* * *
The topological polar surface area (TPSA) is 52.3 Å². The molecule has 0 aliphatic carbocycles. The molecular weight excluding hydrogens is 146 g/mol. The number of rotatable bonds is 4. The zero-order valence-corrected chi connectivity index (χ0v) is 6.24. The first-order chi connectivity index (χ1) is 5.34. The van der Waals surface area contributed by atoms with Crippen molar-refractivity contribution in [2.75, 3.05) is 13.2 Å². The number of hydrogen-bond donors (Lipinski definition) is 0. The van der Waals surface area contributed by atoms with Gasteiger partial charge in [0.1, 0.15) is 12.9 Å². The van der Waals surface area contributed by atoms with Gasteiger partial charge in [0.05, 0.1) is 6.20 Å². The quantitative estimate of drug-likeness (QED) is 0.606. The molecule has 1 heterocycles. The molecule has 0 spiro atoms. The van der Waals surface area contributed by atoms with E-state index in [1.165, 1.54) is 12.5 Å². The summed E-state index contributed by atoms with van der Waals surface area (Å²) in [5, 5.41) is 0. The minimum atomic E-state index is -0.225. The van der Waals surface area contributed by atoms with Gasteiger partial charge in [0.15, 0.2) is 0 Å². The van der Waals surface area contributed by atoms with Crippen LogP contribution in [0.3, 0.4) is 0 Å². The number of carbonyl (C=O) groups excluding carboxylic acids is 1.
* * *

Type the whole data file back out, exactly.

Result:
The topological polar surface area (TPSA) is 52.3 Å². The molecule has 0 aliphatic carbocycles. The molecular weight excluding hydrogens is 146 g/mol. The number of rotatable bonds is 4. The zero-order valence-corrected chi connectivity index (χ0v) is 6.24. The first-order chi connectivity index (χ1) is 5.34. The van der Waals surface area contributed by atoms with Crippen molar-refractivity contribution in [2.75, 3.05) is 13.2 Å². The number of hydrogen-bond donors (Lipinski definition) is 0. The van der Waals surface area contributed by atoms with Gasteiger partial charge in [0.1, 0.15) is 12.9 Å². The van der Waals surface area contributed by atoms with Gasteiger partial charge in [0.05, 0.1) is 6.20 Å². The quantitative estimate of drug-likeness (QED) is 0.606. The molecule has 1 heterocycles. The molecule has 0 spiro atoms. The van der Waals surface area contributed by atoms with E-state index in [1.165, 1.54) is 12.5 Å². The summed E-state index contributed by atoms with van der Waals surface area (Å²) in [5, 5.41) is 0. The minimum atomic E-state index is -0.225. The van der Waals surface area contributed by atoms with Gasteiger partial charge in [0.15, 0.2) is 0 Å². The van der Waals surface area contributed by atoms with Crippen LogP contribution in [0.3, 0.4) is 0 Å². The number of carbonyl (C=O) groups excluding carboxylic acids is 1.